• Dynamic Transition of the Exchange Rate Regime in the People's Republic of China

    Source: Yoshino, Naoyuki , Kaji, Sahoko, Asonuma, Tamon
    Date Submitted: 27 Feb 2017
    Views: 249
    Downloads: 3
    Yoshino, Naoyuki; Kaji, Sahoko; Asonuma, Tamon | April 2014
  • How Far Can Renminbi Internationalization Go?

    Source: Yongding, Yu
    Date Submitted: 27 Feb 2017
    Views: 421
    Downloads: 4
    Yongding, Yu | February 2014
  • The More Divergent, the Better? Lessons on Trilemma Policies and Crises for Asia

    Source: Aizenman, Joshua, Ito, Hiro
    Date Submitted: 27 Feb 2017
    Views: 86
    Downloads: 1
    Aizenman, Joshua; Ito, Hiro | June 2014
  • Stock Market Co-Movement and Exchange Rate Flexibility: Experience of the Republic of Korea

    Source: Park, Yung Chul, Park, Hail
    Date Submitted: 27 Feb 2017
    Views: 101
    Downloads: 2
    Park, Yung Chul; Park, Hail | May 2014
  • Asian Monetary Integration: A Japanese Perspective

    Source: Kawai, Masahiro
    Date Submitted: 27 Feb 2017
    Views: 71
    Downloads: 0
    Kawai, Masahiro | April 2014
  • Exchange Rate Pass-Through To Domestic Prices: Evidence from Pakistan

    Source: Farhan Ahmed, Syed Muhammad Ahsan Hussain
    Date Submitted: 21 Feb 2017
    Views: 277
    Downloads: 0
    Exchange Rate - Pass Through is the phenomena that explains to what extent the movements in exchange rate affect macroeconomic variables of any country. This paper analyses the movements of exchange rate that has affected on wholesale price index, consumer price index, large scale manufacturing, fuel and lightening and the growth of money supply. The data from June 2005 to June 2011 is analyzed by using the econometric framework. In this study, the results of impulse response have shown that impact of exchange rate pass through is high on WPI and low on CPI. The results of variance decomposition is as much as the 5.48%. For the WPI, the variance decomposition is as much as 10.15% and the other variations are explained by the other independents variables.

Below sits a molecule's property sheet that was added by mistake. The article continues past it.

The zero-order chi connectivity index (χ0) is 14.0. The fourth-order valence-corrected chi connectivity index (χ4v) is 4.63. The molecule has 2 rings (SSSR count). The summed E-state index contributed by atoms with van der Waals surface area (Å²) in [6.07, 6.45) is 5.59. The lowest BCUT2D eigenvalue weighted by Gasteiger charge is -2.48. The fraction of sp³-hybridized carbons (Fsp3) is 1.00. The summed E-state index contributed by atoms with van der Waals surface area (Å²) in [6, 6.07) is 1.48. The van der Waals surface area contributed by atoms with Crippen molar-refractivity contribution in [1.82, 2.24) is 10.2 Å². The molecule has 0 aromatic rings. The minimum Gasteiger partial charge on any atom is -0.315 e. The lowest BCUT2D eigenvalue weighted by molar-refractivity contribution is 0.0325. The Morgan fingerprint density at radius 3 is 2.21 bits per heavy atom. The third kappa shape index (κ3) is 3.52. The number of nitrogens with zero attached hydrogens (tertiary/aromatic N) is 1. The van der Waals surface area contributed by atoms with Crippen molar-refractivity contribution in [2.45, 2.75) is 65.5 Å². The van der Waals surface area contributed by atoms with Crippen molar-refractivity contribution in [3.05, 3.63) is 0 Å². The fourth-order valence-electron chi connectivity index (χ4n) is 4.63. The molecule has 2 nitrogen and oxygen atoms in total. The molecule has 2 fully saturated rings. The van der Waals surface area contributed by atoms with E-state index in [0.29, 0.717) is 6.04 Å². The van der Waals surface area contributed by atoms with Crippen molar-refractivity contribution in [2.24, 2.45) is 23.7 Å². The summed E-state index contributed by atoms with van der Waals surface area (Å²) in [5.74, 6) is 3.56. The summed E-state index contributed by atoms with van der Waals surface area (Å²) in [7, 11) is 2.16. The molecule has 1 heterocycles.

• Purchasing Power Parities and Real Expenditures

    Source: Asian Development Bank
    Date Submitted: 16 Feb 2017
    Views: 104
    Downloads: 2
    Asian Development Bank | June 2014
  • Impact of elections on stock price graph: a case of US elections

    Source: Shreya Sethi, Shreya Sethi
    Date Submitted: 09 Feb 2017
    Views: 213
    Downloads: 5
    This paper focuses on the impact of US presidential elections on stock market. Thus, this paper aims to analyse the impact of the US presidential elections that have taken place from 1980 to 2010, on the stock market performance for eight different industries. The paper puts special emphasis on studying the abnormality of return related to stock prices and evaluating the uncertainty between the firm’s tax policy and stock market, around the time of upcoming presidential elections. This is a comparative study wherein the effects of pre- and post-election have been assessed. The empirical analysis undertaken relies on secondary data collected from various online sources. The results of the papers highlight; industry return data churn out ambiguous results when compared for winning election party. Also, the rate of reaction tends to differ grossly with respect to different industries. Democratic victory impacts the stock return negatively but in case of Republican victory the result is insignificant. A positive correlation exists between abnormal stock price and firms’ marginal tax rate around the day of the election. The paper proves there is a transitional effect of election, felt in the stock market irrespective of the anticipated outcome of the election.
  • Trilemma Challenges for the People’s Republic of China

    Source: Kawai, Masahiro, Liu, Li-Gang
    Date Submitted: 06 Feb 2017
    Views: 114
    Downloads: 0
    Kawai, Masahiro; Liu, Li-Gang | January 2015
  • Dynamic Effect of a Change in the Exchange Rate System: From a Fixed Regime to a Basket-Peg or a Floating Regime

    Source: Yoshino, Naoyuki, Kaji, Sahoko, Asonuma, Tamon
    Date Submitted: 04 Feb 2017
    Views: 129
    Downloads: 1
    Yoshino, Naoyuki; Kaji, Sahoko; Asonuma, Tamon | March 2015
  • Asian Development Bank and Azerbaijan: Fact Sheet

    Source: Asian Development Bank